Doctor exhibited ‘odd behavior’ at Fort Kent hospital before license suspension

By Jackie Farwell, BDN Staff
Posted May 17, 2013, at 2:28 p.m.

FORT KENT, Maine — A physician deemed a danger to patients this week by a state licensing board exhibited “odd behavior” while working at Northern Maine Medical Center, according to a hospital spokeswoman.

Dr. Robert K. Desai was immediately removed from caring for patients on May 7 after staff witnessed him behaving strangely, said NMMC spokeswoman Joanne Fortin. She declined to be more specific, saying the hospital notified the Maine Board of Licensure of Medicine of the incident upon Desai’s termination the same day.

The board “summarily suspended” Desai on Tuesday, prohibiting him from practicing medicine in Maine for 30 days. Such suspensions are uncommon and are reserved for cases in which patients are deemed at risk. The board said in a Tuesday press release that Desai “presented an imminent danger to his patients” and has released no further details about the circumstances surrounding his license suspension.

Desai, a radiologist, began work at the hospital on April 1 as a locum physician, or temporary contractor arranged through a staffing agency, Fortin said. Before the May 7 incident, he provided good care to patients, she said.

NMMC is conducting a full review of all of Desai’s interactions with patients, Fortin said.

“We are taking all steps necessary to ensure patients are protected and that the care they received was no less than excellent,” she said.

This appears to be the first time Desai has faced disciplinary action in practicing medicine. Physician licensing databases in both Maine and Massachusetts, where Desai has worked previously, show no prior disciplinary actions.

Desai has been informed of his license suspension in Maine, said Randal Manning, executive director of the Maine Board of Licensure in Medicine. Desai is scheduled for a hearing before the board on June 11, when board members will weigh any evidence to determine whether the suspension should be made permanent, Manning said. Desai could be allowed to return to practice, likely with some restrictions, depending on the evidence, he said.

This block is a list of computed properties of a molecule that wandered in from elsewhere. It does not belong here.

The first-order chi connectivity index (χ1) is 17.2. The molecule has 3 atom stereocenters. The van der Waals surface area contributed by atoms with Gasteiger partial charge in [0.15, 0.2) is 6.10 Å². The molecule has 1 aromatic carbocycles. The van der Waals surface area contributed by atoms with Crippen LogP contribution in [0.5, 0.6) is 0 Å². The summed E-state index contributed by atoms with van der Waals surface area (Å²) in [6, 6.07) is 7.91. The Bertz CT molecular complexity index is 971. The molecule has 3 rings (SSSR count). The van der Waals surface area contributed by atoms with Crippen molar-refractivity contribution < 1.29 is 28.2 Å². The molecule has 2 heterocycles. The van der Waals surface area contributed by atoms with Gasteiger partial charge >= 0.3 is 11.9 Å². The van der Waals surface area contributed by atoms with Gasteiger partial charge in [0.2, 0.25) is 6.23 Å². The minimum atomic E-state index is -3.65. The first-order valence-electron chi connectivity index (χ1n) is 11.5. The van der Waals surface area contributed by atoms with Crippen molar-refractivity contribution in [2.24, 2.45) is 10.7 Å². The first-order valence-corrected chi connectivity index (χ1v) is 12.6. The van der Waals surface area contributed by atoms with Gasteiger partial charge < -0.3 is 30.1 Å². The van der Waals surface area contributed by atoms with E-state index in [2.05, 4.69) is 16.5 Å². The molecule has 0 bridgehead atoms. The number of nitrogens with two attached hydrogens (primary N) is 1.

Desai was suspended from practicing to protect patients in the meantime.

“On an occasion when this board, or any regulatory board, receives information that quite clearly describes a situation where there is imminent danger of public or patient harm, the board has the authority to take this action,” Manning said.

If Desai requests that the hearing be postponed to allow him time to prepare a response, the June 11 date would be pushed back, provided Desai agrees to continue the license suspension, he said.

Desai was hired at NMMC to fill in after the March 31 departure of Dr. Michael Nissenbaum, Fortin said. The hospital has since secured a permanent radiologist who will begin in July, and has filled the position with another temporary physician until then, she said.

“Locum tenens” physicians who work on a temporary basis aren’t uncommon, with dozens employed in Maine at any given time, said Gordon Smith, executive vice president at the Maine Medical Association. They often cover for doctors who are sick, on vacation, or otherwise unavailable, he said.

“They’re used very frequently to cover other physicians who may be gone,” Smith said.

Locum tenens physicians must meet the same educational and licensing criteria as physicians hired on a permanent basis, he said.

According to the state medical licensing database, Desai graduated from the SUNY Stony Brook School of Medicine in 1981.

His record lists a business address in Westborough, Mass. Desai has not returned voicemails seeking comment.

A faculty profile for Desai on the website of the University of Massachusetts Medical School, where he formerly worked, listed him as an associate professor of radiology, vice chairman of clinical operations, and interim director of body imaging and general radiology at the school.

Desai completed a residency in internal medicine at the Newton-Wellesley Hospital in Massachusetts and in diagnostic radiology at Georgetown University Hospital in Washington, D.C., after his graduation from SUNY Stony Brook, according to the profile. He went on to complete a fellowship through Harvard Medical School at Brigham and Women’s Hospital in Boston.

More information about Desai’s license suspension will be available upon his hearing, which is open to the public, according to the medical licensing board.

http://bangordailynews.com/2013/05/17/news/aroostook/doctor-exhibited-odd-behavior-at-fort-kent-hospital-before-license-suspension/ printed on December 18, 2014